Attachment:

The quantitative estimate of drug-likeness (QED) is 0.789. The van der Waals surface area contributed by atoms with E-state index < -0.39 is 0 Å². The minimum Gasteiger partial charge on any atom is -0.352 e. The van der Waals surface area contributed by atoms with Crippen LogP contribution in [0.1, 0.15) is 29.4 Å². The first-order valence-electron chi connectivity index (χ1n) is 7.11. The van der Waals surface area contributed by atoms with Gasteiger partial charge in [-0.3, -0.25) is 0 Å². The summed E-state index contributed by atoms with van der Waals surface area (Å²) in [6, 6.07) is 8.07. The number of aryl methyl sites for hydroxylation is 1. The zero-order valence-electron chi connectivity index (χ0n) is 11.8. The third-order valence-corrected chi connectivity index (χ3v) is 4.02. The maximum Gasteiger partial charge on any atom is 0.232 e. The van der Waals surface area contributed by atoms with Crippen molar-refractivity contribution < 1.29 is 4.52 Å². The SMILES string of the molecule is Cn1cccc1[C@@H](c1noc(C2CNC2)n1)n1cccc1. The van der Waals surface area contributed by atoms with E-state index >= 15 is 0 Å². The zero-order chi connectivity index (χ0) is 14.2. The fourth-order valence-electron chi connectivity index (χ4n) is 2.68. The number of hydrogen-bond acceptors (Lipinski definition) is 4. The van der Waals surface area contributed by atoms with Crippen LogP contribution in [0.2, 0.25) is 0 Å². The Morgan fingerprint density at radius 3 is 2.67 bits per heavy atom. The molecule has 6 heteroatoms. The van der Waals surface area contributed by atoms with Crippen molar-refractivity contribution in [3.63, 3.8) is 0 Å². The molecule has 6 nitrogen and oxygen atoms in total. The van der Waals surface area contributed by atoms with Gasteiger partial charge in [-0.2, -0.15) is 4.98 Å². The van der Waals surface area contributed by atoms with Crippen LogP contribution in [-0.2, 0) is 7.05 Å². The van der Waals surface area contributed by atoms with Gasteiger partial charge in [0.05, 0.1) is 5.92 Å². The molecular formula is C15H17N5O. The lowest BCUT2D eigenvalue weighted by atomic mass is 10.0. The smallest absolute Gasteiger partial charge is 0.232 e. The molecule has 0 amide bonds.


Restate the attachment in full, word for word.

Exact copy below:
The quantitative estimate of drug-likeness (QED) is 0.789. The van der Waals surface area contributed by atoms with E-state index < -0.39 is 0 Å². The minimum Gasteiger partial charge on any atom is -0.352 e. The van der Waals surface area contributed by atoms with Crippen LogP contribution in [0.1, 0.15) is 29.4 Å². The first-order valence-electron chi connectivity index (χ1n) is 7.11. The van der Waals surface area contributed by atoms with Gasteiger partial charge in [-0.3, -0.25) is 0 Å². The summed E-state index contributed by atoms with van der Waals surface area (Å²) in [6, 6.07) is 8.07. The number of aryl methyl sites for hydroxylation is 1. The zero-order valence-electron chi connectivity index (χ0n) is 11.8. The third-order valence-corrected chi connectivity index (χ3v) is 4.02. The maximum Gasteiger partial charge on any atom is 0.232 e. The van der Waals surface area contributed by atoms with Crippen molar-refractivity contribution < 1.29 is 4.52 Å². The SMILES string of the molecule is Cn1cccc1[C@@H](c1noc(C2CNC2)n1)n1cccc1. The van der Waals surface area contributed by atoms with E-state index >= 15 is 0 Å². The zero-order chi connectivity index (χ0) is 14.2. The fourth-order valence-electron chi connectivity index (χ4n) is 2.68. The number of hydrogen-bond acceptors (Lipinski definition) is 4. The van der Waals surface area contributed by atoms with Crippen LogP contribution in [0.2, 0.25) is 0 Å². The Morgan fingerprint density at radius 3 is 2.67 bits per heavy atom. The molecule has 6 heteroatoms. The van der Waals surface area contributed by atoms with Crippen molar-refractivity contribution in [3.63, 3.8) is 0 Å². The molecule has 6 nitrogen and oxygen atoms in total. The van der Waals surface area contributed by atoms with Gasteiger partial charge in [-0.2, -0.15) is 4.98 Å². The van der Waals surface area contributed by atoms with Crippen LogP contribution in [-0.2, 0) is 7.05 Å². The van der Waals surface area contributed by atoms with Gasteiger partial charge in [0.05, 0.1) is 5.92 Å². The molecular formula is C15H17N5O. The lowest BCUT2D eigenvalue weighted by atomic mass is 10.0. The smallest absolute Gasteiger partial charge is 0.232 e. The molecule has 0 amide bonds.